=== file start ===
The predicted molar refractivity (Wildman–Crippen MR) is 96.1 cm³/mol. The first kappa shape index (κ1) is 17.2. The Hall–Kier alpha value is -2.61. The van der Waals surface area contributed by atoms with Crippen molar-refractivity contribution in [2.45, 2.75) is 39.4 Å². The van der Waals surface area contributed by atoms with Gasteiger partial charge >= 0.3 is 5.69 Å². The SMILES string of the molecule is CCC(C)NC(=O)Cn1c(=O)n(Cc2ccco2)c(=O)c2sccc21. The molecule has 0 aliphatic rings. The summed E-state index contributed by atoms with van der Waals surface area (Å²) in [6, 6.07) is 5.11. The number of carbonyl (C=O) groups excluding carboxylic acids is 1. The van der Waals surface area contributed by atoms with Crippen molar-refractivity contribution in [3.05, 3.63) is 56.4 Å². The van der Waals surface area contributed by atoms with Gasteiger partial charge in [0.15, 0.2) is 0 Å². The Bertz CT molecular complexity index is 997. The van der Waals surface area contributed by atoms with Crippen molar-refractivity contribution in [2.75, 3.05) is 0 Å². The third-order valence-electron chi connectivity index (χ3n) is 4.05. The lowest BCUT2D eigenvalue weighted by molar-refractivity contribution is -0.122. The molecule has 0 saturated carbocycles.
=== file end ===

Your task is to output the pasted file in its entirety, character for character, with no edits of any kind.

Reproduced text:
The predicted molar refractivity (Wildman–Crippen MR) is 96.1 cm³/mol. The first kappa shape index (κ1) is 17.2. The Hall–Kier alpha value is -2.61. The van der Waals surface area contributed by atoms with Crippen molar-refractivity contribution in [2.45, 2.75) is 39.4 Å². The van der Waals surface area contributed by atoms with Gasteiger partial charge >= 0.3 is 5.69 Å². The SMILES string of the molecule is CCC(C)NC(=O)Cn1c(=O)n(Cc2ccco2)c(=O)c2sccc21. The molecule has 0 aliphatic rings. The summed E-state index contributed by atoms with van der Waals surface area (Å²) in [6, 6.07) is 5.11. The number of carbonyl (C=O) groups excluding carboxylic acids is 1. The van der Waals surface area contributed by atoms with Crippen molar-refractivity contribution in [3.05, 3.63) is 56.4 Å². The van der Waals surface area contributed by atoms with Gasteiger partial charge in [0.15, 0.2) is 0 Å². The Bertz CT molecular complexity index is 997. The van der Waals surface area contributed by atoms with Crippen molar-refractivity contribution in [2.75, 3.05) is 0 Å². The third-order valence-electron chi connectivity index (χ3n) is 4.05. The lowest BCUT2D eigenvalue weighted by molar-refractivity contribution is -0.122. The molecule has 0 saturated carbocycles.